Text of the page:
My Life in Tel Aviv Right Now

Masa Israel is highlighting the voices of our participants and alumni who are in Israel during Operation Protective Edge to give an authentic look at what it’s like to live and work in the country at this time. This account is from Brian Burchman, a current participant of Israel Way - Tel Aviv Internship Experience

 

 

Since I went on Birthright last summer, I knew I wanted to come back to Israel. Through Masa Israel Journey, I was able to obtain an internship in Tel Aviv. For the first several months of the program, Israel was exactly the same as last year; beautiful, fun and relaxed.

 

However, today is definitely not the same as several weeks ago.  I was not prepared for the current state of Israel between the kidnappings, rocket sirens and the Iron Dome. To say it was a culture shock the first time I heard the siren would be an understatement. I’ll admit, coming from the United States and having no military background, let alone experience with guns, the thought of rockets being fired towards you is obviously a bit alarming. With today’s news outlets, it is tough to find an unbiased news source back home, thus I could not grasp the current situation. With every source showing pictures of death, it just created anxiety for my family back home. Ultimately, this created a veil of ambiguity, as I did not fully see nor understand the situation. At first, all I had was my basic instinct, which was to hope for the best and be prepared for the worse.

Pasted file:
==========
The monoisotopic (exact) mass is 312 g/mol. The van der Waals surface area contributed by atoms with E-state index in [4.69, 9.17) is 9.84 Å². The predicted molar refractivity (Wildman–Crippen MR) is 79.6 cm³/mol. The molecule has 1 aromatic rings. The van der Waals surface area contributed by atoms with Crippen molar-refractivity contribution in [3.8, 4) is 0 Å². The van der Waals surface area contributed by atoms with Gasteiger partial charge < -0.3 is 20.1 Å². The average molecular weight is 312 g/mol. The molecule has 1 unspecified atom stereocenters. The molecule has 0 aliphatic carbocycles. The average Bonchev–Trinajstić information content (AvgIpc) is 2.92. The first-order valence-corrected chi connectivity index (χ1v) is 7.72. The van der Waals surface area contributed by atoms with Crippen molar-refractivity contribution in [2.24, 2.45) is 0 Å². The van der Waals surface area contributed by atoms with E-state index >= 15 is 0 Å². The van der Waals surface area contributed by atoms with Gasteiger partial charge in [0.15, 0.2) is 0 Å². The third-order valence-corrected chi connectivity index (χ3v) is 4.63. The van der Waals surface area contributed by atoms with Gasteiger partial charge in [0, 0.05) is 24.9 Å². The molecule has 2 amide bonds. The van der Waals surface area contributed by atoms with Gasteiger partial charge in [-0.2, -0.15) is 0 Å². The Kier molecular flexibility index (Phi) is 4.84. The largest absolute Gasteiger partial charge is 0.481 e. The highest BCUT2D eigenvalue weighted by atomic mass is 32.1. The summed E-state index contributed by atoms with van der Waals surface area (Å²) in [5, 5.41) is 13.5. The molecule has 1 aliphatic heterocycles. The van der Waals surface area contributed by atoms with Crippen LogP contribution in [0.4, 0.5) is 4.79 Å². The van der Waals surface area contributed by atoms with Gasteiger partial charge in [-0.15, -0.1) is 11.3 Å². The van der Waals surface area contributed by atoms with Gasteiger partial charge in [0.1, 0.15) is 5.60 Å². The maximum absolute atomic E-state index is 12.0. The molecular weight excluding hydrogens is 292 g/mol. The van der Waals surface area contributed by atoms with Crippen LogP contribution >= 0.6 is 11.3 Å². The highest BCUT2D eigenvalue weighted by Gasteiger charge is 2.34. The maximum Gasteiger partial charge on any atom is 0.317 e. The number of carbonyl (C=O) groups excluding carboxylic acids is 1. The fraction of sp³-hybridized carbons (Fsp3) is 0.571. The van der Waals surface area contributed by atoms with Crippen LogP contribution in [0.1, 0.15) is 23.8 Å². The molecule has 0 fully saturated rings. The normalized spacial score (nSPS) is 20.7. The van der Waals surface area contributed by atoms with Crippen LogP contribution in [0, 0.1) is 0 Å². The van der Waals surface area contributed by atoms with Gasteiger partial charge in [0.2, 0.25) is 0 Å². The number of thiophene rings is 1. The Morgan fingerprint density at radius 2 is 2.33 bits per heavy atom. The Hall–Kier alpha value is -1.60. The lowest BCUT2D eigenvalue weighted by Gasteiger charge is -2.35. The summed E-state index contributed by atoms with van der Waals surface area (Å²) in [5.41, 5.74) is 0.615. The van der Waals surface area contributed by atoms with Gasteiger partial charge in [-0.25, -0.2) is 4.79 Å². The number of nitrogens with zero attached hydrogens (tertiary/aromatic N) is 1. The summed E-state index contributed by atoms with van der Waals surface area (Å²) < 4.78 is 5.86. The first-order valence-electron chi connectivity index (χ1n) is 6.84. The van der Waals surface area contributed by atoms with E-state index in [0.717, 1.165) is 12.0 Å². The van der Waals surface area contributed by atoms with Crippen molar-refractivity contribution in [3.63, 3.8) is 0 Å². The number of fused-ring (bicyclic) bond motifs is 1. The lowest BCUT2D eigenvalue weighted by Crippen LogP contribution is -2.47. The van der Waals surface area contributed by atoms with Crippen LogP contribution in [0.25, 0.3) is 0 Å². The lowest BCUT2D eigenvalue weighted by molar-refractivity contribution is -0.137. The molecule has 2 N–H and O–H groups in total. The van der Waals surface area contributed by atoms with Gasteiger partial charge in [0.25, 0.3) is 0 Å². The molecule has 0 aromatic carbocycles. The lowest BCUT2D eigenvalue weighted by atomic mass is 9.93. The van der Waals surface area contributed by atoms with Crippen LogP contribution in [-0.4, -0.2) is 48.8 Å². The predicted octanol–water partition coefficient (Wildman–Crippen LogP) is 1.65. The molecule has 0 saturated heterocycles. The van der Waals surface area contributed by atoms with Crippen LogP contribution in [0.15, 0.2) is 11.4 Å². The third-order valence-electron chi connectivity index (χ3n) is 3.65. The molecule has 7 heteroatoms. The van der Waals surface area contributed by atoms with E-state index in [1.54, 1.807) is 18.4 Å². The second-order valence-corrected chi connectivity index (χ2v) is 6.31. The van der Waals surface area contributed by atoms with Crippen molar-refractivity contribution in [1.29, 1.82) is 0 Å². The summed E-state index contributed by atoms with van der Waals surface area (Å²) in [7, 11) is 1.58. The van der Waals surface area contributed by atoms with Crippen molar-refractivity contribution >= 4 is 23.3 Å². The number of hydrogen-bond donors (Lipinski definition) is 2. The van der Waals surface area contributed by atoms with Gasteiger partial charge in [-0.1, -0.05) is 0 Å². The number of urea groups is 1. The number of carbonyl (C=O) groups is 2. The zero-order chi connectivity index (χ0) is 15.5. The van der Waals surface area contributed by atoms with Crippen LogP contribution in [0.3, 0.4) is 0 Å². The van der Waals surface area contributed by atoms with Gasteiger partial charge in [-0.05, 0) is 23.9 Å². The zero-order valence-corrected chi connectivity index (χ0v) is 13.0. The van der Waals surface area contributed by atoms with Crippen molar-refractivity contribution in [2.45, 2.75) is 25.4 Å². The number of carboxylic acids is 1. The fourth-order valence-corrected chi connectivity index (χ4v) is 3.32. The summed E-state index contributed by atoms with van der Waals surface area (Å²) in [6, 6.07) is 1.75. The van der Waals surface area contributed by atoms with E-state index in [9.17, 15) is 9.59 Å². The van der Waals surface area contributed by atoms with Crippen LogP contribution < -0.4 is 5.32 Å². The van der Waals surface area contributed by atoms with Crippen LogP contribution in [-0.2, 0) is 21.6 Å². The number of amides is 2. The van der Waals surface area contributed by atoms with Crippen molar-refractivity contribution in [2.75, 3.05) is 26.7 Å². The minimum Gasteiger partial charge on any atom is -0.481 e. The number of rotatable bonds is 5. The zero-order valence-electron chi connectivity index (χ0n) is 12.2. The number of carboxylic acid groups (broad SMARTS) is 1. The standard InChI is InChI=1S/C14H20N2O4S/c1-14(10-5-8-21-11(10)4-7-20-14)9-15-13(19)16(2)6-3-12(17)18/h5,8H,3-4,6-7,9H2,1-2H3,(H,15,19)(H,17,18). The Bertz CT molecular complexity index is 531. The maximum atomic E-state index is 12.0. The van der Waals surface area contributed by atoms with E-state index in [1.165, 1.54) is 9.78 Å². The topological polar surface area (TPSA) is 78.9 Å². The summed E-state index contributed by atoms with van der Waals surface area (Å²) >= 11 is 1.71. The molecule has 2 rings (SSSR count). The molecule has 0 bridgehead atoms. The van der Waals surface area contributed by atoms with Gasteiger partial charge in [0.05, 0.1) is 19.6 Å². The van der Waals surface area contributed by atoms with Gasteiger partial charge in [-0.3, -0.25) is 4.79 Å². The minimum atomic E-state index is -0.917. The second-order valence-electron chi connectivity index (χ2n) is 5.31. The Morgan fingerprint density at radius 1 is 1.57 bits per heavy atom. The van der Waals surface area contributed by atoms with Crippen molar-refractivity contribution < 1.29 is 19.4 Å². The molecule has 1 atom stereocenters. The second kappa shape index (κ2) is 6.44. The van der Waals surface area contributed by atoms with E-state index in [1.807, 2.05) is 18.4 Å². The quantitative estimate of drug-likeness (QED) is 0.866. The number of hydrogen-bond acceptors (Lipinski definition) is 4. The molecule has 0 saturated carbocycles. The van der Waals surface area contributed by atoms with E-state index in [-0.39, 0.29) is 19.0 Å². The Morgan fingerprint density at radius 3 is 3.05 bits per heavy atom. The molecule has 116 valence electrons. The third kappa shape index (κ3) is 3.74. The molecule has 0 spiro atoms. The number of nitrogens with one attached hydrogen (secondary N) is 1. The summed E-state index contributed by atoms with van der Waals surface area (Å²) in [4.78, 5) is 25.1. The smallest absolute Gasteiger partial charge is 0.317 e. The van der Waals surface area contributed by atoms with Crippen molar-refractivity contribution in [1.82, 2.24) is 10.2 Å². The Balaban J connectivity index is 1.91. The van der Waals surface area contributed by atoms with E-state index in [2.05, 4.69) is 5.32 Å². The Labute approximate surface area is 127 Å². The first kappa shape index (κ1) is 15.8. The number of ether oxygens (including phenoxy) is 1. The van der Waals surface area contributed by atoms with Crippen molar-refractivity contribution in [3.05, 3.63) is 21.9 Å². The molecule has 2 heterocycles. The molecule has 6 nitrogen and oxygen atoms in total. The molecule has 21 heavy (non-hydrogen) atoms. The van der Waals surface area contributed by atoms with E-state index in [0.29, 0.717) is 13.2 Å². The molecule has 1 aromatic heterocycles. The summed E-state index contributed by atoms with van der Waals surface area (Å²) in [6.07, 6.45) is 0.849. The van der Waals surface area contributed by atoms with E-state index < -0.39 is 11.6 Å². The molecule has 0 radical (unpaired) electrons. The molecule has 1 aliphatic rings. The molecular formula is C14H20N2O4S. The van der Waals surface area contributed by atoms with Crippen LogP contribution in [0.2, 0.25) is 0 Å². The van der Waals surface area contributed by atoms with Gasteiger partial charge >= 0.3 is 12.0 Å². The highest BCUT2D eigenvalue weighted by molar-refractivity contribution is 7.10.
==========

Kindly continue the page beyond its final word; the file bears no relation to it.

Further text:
As the conflict has progressed, I spoke with others who have gone through this adjustment stage and whom I trust, such as my hockey friends (former IDF officers). This really helped to calm me down as I could get an Israeli perspective of the situation. Having people you can rely upon for news and their past experiences helped me create a better picture of the current situation, thus allowing me to think and react in a more calculated and reasonable manner. Further, by listening as well as seeing how others (both members of my program and Israelis) react during these alarms gives me confidence that I will eventually be as calm and clear headed as they are during these unsettling times.

 

As I continue to go to work, I still see the same amount of people in the streets, on the buses and even in the workplace. It is actually tough to tell that Israel is in a conflict because Tel Aviv looks just as busy today as it did when I arrived. Looking back on the first alarm I was upset as I did not know what to expect, but now I understand the situation better. Each time the sirens go off, I become a little more level-headed and a little less anxious. I call my parents and assure them I’m okay. When you boil it down, as long as you are smart and do not panic, you will be better prepared to deal with the unknown. It is a learning curve and just like anything new, it takes time to adjust. I only hope things can return to normal…whatever that really means today! 

 

 

 

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